A special hearing in Atlantic City last week indicated substantial progress in reshaping the city's image and attracting more visitors, but can the momentum continue through the offseason?

DO AC campaign from Atlantic City Alliance

The DO AC campaign, launched this year by the Atlantic City Alliance, featured thousands of radio and television spots and 160 newspaper ads through the spring and summer. The multimillion dollar marketing blitz proved successful, according to Jeff Guaracino, ACA Chief Strategy Officer. He said people in other states admit the campaign made them think differently about the struggling seaside town.

"The perception is beginning to change. We've got people's attention," Guaracino said, as his group works to deliver the message that Atlantic City is not just a spot for gambling; it's a destination resort.

Now, the Alliance and its DO AC campaign have a new challenge - convincing outsiders that the city continues to deliver when the temperatures drop.

"The job is never done," Guaracino said. "We're launching another six million dollars in our key markets."

The campaign includes television, radio, billboards, print ads in newspapers and magazines, digital and a sizable social media effort. Atlantic City’s 30-second television ad, “Do Change,” will air at least 1,300 times  through December.

Guaracino explained, "The whole idea is to keep getting people coming to New Jersey, coming to Atlantic City, and to remind them that we're here offseason, mid-week, all the time."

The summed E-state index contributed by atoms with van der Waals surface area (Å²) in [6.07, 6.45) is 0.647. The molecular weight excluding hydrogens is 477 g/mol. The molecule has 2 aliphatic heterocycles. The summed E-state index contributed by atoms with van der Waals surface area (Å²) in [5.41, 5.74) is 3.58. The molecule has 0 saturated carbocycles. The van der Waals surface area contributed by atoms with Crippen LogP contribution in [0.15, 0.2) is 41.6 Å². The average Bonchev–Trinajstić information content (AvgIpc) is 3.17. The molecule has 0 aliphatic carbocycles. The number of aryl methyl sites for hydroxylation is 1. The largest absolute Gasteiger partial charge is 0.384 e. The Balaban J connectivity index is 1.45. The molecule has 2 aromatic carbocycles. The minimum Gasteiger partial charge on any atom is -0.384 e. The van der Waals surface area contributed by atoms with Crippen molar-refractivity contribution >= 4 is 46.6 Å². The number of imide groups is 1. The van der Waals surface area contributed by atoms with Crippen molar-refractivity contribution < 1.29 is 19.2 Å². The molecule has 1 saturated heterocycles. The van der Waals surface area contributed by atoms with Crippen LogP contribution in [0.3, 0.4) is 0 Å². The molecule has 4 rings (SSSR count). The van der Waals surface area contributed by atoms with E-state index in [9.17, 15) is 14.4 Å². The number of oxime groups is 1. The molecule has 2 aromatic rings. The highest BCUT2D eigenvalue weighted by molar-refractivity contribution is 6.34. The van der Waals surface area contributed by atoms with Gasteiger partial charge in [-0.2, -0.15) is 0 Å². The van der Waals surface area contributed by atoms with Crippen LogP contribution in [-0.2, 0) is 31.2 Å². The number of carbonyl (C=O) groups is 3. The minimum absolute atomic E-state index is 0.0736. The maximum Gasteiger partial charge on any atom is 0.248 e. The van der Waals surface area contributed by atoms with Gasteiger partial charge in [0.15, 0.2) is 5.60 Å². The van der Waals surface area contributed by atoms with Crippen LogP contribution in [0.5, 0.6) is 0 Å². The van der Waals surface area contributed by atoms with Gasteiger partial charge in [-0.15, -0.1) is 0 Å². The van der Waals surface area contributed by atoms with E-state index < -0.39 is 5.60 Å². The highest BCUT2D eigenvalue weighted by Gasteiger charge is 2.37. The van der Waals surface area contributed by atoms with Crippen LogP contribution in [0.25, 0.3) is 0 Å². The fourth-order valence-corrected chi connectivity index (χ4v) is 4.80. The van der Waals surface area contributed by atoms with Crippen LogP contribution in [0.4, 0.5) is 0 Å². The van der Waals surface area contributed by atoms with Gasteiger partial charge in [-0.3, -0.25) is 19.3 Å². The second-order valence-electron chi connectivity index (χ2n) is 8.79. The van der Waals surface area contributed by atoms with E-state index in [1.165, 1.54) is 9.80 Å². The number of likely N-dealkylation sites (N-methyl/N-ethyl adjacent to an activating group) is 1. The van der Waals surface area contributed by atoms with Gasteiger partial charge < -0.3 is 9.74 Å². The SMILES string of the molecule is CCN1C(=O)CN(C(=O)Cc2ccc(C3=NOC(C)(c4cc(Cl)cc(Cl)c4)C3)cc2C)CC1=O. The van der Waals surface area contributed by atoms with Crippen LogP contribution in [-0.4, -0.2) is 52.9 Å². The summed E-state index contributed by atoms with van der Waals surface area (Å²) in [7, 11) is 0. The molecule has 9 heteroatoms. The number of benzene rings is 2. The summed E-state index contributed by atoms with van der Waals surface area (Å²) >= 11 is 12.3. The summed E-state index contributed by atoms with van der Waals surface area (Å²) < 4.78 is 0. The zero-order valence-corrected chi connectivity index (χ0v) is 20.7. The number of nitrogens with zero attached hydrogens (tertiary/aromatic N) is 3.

At the campaign's web site, among a number of features, visitors can find a list of upcoming city events. The Golden Nugget hosts its second-annual craft beer festival this weekend. "Queen of Soul" Aretha Franklin performs at the Trump Taj Mahal October 6.

Guaracino noted the campaign doesn't only target visitors, and residents of Atlantic City have joined in delivering, and perhaps believing, the Alliance's message. More than 130,000 DO AC magnets are currently in circulation, and Guaracino said the magnets have become a popular decoration for local cars. Unfortunately, they've also been a hot item for thefts.

"People are proud of where they live and where the work, and they want other people to discover what they've already figured out," said Guaracino.

The magnets were free for months, but the Alliance recently started selling them for $1 each.


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